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Private Equity Secondary Markets: A Deeper Look at Continuation Funds


The private equity landscape has witnessed a transformation with the emergence of the secondaries market and continuation funds, providing new avenues for liquidity and investment strategies. This month, we’re going to dive deeper into the historical context, market trends, benefits, challenges, regulatory considerations, and the process of raising continuation funds in private equity transactions and why you should be paying attention to the strategy.

Historical Context:

The secondaries market initially catered to distressed sellers seeking exits from long-term, difficult-to-exit positions. However, it has evolved into a dynamic marketplace, offering opportunities for General Partners (GPs) and Limited Partners (LPs) to engage in alternative exit strategies amid market volatility.

Market Trends:

Continuation funds have gained traction as a preferred option for GPs and LPs, providing flexibility in managing portfolio companies and extending investment horizons. In 2020, PitchBook revealed a substantial $96.6 billion raised for new secondary funds. Among the key players were Ardian and HarbourVest Partners, raising funds of $19 billion and $14 billion, respectively. Additionally, total secondary deal volume hit an impressive $132 billion, surpassing the previous record of $88 billion set in 2019. Notably, continuation funds dominated GP-led secondary transactions, comprising 84% of the total $68 billion transacted during the year. This reflects a shift towards more active portfolio management strategies.

Benefits of Continuation Funds:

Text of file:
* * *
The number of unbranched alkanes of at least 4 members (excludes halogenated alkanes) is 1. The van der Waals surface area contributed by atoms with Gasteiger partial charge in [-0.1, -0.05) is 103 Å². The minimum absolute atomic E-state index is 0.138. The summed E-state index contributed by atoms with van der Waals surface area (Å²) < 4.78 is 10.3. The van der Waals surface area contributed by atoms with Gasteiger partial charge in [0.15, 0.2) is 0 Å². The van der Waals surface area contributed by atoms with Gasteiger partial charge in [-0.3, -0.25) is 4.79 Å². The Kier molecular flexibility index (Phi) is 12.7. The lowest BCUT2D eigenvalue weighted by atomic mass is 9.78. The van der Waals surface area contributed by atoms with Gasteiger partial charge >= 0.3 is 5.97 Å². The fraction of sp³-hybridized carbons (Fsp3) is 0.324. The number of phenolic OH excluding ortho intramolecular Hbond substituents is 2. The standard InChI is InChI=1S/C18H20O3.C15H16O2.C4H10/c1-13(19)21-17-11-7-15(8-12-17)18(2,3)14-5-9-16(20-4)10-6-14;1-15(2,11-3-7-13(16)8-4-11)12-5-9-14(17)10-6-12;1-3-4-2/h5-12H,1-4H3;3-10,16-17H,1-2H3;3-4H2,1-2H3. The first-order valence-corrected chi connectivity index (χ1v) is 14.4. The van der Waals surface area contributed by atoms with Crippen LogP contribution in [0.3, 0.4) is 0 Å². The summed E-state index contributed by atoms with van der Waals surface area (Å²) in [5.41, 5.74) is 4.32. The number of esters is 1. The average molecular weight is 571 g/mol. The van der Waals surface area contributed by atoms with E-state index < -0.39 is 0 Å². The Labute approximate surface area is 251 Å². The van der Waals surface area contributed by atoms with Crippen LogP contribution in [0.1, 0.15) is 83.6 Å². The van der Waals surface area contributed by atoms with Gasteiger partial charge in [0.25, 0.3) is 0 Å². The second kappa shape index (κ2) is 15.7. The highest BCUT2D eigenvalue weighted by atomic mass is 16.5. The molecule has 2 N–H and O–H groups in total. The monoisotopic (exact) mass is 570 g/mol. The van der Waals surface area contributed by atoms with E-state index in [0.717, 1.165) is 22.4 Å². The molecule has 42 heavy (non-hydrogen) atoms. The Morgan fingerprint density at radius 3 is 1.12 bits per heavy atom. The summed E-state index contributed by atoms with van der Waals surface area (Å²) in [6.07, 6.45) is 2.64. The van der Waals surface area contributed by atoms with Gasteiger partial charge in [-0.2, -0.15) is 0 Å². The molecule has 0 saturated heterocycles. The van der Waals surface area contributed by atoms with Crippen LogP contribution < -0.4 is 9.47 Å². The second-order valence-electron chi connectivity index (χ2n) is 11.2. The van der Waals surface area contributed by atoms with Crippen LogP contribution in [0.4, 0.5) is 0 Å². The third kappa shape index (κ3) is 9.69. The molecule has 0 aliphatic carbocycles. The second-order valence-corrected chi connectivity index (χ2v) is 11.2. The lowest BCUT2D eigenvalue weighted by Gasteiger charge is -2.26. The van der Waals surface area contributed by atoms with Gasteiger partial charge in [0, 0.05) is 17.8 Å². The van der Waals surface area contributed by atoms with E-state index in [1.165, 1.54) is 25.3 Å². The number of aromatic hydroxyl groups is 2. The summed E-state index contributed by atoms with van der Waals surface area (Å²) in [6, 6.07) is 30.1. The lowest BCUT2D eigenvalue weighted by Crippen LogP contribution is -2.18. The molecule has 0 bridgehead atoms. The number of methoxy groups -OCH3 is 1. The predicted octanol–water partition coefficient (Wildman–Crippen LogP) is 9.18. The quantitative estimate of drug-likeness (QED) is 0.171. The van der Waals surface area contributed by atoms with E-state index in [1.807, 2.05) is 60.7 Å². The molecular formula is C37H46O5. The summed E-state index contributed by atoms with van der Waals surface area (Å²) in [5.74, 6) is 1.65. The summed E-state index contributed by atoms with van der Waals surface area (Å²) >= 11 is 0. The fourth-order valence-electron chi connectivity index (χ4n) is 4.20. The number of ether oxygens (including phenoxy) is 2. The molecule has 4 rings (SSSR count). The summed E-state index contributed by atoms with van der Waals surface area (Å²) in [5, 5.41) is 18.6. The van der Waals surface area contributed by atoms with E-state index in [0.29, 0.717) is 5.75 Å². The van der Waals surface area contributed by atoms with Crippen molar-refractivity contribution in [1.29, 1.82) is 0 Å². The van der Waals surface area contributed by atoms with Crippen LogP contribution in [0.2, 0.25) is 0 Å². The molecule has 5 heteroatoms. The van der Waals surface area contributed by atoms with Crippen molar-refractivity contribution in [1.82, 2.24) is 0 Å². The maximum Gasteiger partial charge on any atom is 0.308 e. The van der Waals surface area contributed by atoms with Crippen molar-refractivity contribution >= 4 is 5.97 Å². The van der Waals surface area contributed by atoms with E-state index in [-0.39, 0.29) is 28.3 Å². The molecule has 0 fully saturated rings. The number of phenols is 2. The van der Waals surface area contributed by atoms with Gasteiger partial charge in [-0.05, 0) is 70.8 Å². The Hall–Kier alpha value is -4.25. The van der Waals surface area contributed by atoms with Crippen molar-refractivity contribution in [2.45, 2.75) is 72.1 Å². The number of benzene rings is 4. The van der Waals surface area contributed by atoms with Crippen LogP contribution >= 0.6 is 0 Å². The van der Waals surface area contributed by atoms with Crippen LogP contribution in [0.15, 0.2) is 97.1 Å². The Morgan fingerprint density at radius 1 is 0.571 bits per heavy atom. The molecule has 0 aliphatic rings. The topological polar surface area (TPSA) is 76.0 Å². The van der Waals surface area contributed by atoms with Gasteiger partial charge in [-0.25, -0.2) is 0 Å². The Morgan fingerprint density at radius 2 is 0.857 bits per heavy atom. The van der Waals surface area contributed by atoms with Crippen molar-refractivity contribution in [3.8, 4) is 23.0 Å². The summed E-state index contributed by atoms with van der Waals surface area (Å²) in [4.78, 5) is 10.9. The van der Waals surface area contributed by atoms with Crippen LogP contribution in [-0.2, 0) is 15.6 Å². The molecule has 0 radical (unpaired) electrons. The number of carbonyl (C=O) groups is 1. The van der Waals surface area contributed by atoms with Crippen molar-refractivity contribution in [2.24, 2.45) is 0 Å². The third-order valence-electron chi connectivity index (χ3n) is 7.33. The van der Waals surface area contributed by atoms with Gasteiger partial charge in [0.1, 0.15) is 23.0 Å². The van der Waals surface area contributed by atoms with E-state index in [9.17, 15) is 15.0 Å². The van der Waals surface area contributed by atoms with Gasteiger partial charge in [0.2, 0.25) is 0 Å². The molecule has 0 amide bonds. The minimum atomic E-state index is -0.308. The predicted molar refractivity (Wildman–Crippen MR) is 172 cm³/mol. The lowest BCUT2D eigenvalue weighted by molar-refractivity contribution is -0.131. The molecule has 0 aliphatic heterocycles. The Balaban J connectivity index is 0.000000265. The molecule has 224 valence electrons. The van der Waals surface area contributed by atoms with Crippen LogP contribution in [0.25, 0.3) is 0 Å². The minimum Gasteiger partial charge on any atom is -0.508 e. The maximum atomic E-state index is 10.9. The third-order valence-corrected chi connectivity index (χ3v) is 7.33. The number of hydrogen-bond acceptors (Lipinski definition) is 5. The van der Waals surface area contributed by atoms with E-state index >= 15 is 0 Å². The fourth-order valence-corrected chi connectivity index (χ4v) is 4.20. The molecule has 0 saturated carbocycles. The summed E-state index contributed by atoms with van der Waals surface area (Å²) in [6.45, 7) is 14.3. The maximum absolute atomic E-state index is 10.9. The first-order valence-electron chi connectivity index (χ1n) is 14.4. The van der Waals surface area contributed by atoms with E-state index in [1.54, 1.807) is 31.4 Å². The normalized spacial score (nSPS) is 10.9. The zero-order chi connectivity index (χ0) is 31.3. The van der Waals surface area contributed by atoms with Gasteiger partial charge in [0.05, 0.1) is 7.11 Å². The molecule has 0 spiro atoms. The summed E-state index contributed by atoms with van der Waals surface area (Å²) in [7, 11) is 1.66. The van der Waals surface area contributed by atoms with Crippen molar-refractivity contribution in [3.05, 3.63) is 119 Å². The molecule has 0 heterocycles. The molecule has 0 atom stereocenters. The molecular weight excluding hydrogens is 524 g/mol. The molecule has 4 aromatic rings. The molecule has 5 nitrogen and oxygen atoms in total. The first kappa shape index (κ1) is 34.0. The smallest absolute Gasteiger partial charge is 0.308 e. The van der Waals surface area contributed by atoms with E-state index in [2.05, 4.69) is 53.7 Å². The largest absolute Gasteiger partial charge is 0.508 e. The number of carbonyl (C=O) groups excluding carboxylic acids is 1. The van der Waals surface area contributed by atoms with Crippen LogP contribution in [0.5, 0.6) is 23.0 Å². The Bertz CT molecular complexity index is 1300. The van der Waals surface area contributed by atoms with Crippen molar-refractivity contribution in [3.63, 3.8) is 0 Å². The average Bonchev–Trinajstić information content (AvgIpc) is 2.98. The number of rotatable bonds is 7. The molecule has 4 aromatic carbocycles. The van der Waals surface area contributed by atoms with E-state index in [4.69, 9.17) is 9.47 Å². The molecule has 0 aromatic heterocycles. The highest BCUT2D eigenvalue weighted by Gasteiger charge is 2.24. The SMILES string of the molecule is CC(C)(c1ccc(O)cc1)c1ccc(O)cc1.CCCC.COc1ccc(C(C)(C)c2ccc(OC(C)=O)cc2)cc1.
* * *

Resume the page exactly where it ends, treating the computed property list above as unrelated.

Continuation funds offer various benefits, including liquidity for existing investors, continued investment in high-performing assets, and access to experienced sponsors. These funds enable LPs to optimize portfolio allocations, while providing GPs with opportunities to capitalize on market opportunities and align interests through tailored fee structures.

Challenges and Regulatory Considerations:

Despite their benefits, continuation funds may face challenges such as regulatory scrutiny. Regulatory requirements, particularly those set by the SEC, mandate disclosures and fairness opinions in adviser-led secondary transactions.

Raising a Continuation Fund:

Raising a continuation fund involves several steps, including identifying suitable portfolio companies, assessing investor interest, structuring the fund, and obtaining necessary approvals. GPs typically engage in extensive due diligence to select portfolio companies with potential for continued growth and value creation. Investor outreach and marketing efforts are crucial in gauging investor appetite and securing commitments for the fund. Structuring the fund involves determining terms, economics, and governance arrangements that align with the interests of both GPs and investors. Obtaining approvals may involve seeking consent from existing LPs, regulatory compliance, and adhering to industry best practices.


The rise of continuation funds marks a significant evolution in the private equity landscape, offering new avenues for liquidity and investment strategies. These funds are poised to considerably impact private equity strategies, facilitating higher returns and liquidity options beyond traditional fund constraints. As the market continues to evolve, continued innovation and regulatory compliance will be crucial for sustaining growth and maximizing value for all stakeholders. We encourage you to reach out if you’d like to discuss how a sale leaseback could add incremental value to your portfolio companies as you consider liquidity solutions for your portfolio companies.


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